(Photo by Chris Cheng)
Head outside and hug a tree today! It is Arbor Day after all, so what better day to be a tree hugger? And since hugging people is frowned upon in these days of social distancing, trees are a perfect substitute. The trees in your yard and neighborhood deserve a good squeeze, because they help us in ways big and small.
We know, of course, that they give us oxygen and make the air we breathe cleaner. They also serve as vital habitat for all kinds of wildlife. But trees benefit us in some unexpected ways as well. In fact, trees can increase property values and even reduce crime, the Arbor Day Foundation reports.
In celebration of Arbor Day, here are five things you probably didn't know about trees.
Earth is home to 3 trillion trees
Three trillion trees populate our planet, according to a 2015 survey published in Nature. And while that may seem like good news, it's not — at least not entirely. While Earth is home to more trees than previously thought, there are 46 percent fewer trees alive today than there were 12,000 years ago, which marks the onset of agriculture in human history. Another distressing figure: More than 15 billion trees are cut down every year, Nature reports.
Deforestation occurs for many reasons, including clearing of land for agriculture, ranching and development; wildfires; and cutting down trees to make paper-based products. More than 40 percent of all the wood traded globally is used to make paper and pulp projects, the World Wildlife Foundation reports.
The oldest tree on Earth is older than the Egyptian Pyramids
The average life span of a tree varies depending on the species, but there are trees alive on Earth today that have been standing since before the Egyptians built the pyramids. A bristlecone pine tree named Methuselah has lived for more than 4,800 years in the Inyo National Forest in California's White Mountains.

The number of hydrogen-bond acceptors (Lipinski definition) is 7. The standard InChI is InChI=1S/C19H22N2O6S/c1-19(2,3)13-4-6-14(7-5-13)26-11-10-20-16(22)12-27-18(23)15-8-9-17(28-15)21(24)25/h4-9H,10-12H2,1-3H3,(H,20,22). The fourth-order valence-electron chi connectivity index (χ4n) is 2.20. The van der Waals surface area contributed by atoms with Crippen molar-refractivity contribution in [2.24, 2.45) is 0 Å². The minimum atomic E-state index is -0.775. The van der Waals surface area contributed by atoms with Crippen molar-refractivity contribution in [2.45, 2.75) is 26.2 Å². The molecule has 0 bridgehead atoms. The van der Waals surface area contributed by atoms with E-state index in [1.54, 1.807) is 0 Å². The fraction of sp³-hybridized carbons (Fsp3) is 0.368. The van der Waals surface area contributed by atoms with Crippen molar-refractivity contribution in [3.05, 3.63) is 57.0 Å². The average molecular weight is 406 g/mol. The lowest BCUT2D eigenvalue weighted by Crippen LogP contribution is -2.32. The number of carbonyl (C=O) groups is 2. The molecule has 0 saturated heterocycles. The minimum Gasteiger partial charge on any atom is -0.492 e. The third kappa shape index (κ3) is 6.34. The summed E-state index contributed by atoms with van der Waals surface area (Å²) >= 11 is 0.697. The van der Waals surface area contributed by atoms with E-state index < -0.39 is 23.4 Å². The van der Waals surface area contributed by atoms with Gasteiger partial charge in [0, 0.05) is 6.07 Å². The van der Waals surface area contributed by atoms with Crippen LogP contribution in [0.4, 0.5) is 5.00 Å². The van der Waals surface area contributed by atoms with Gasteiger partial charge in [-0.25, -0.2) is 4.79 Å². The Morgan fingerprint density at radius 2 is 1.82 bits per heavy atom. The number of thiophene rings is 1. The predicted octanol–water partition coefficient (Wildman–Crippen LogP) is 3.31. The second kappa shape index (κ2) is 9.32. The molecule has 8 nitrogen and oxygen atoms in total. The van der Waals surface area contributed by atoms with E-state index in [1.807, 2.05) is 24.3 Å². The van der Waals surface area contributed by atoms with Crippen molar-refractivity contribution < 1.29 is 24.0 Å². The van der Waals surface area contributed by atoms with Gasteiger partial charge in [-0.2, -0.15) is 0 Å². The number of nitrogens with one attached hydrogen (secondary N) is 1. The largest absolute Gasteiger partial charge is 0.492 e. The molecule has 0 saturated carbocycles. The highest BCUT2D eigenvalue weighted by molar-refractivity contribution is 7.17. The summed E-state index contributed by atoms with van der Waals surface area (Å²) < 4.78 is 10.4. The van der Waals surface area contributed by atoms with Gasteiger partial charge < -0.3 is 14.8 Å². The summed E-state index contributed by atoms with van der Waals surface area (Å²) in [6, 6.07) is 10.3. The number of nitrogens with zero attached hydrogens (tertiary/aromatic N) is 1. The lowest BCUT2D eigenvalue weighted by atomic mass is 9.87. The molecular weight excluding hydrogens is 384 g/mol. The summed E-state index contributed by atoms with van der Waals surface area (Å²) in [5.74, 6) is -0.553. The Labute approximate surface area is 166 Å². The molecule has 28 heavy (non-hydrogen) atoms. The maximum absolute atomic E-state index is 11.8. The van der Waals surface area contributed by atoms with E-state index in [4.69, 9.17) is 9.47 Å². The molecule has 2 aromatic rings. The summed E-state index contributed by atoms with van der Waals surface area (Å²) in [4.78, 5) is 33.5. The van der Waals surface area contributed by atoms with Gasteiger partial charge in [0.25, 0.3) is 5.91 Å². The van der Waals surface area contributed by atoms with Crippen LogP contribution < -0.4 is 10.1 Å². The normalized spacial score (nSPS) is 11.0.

The tree lives along a 4.5-mile hiking trail appropriately named the Methuselah Trail, according to the U.S. Forest Service, but the exact location of the ancient tree is kept secret to protect it from overeager visitors. Methuselah is 1,000 years older than any related tree. Bristlecone pines live only in California, Nevada, Utah, Colorado, Arizona and New Mexico, according to the Forest Service.
Methuselah has been certified as the oldest living tree by the Guinness Book of World Records. Another bristlecone pine in the White Mountains may be even older than Methuselah, but its age has not been verified.
Trees are young, relatively speaking
Earth has existed for 4.5 billion years, but trees are relative newcomers to our planet's flora. In fact, trees have exited for only 345 million to 360 million years, according to Science Daily. Hundreds of millions of years ago, the planet's forests were mostly populated by Archaeopteris, an extinct tree that was similar in structure to the trees that cover the earth today.
Trees are thirsty
Trees require a lot of water. They "drink " water through transpiration, the process by which water flows from a plant's roots to its leaves and then is released back into the air as water vapor. One mature oak tree can transpire more than 100 gallons of water a day and more than 40,000 gallons of water a year, according to the U.S. Geological Survey. Sequoia trees, some of the largest trees on Earth, can transpire as much as 500 gallons of water a day.
All this gulping up of water helps prevent both flooding during heavy rains and soil erosion. In addition, trees soak up pollutants with all that water. A study showed that a maple tree growing along a roadside removed 60 milligrams of cadmium, 140 milligrams of chromium, 820 milligrams of nickel and 5,200 milligrams of lead during one growing season, the Pennsylvania State University Extension reports.
Most tree species live in only one country
Tree species tend to be specific to one geographic area. For example, giant sequoias, the largest trees in the world, only grow in northern California, Oregon and Washington. And while Earth is home to more than 60,000 tree species, the majority — almost 58 percent — are native to only one country, Science magazine reports. That means the tree growing in your backyard or nearby forest likely isn't found anywhere outside of North America.
Some countries are home to a huge variety of tree species. In fact, Brazil has more than 8,000 different tree species growing within its borders, and Indonesia and Colombia both have more than 5,000. By comparison, North America is home to fewer than 1,400 kinds of trees, NPR reports.
Deforestation poses a serious threat to tree diversity across the world. More than 28,000 species of trees — more than 40 percent of all the species on Earth — are expected to become extinct in the next quarter century as a result of deforestation, according to One Tree Planted.
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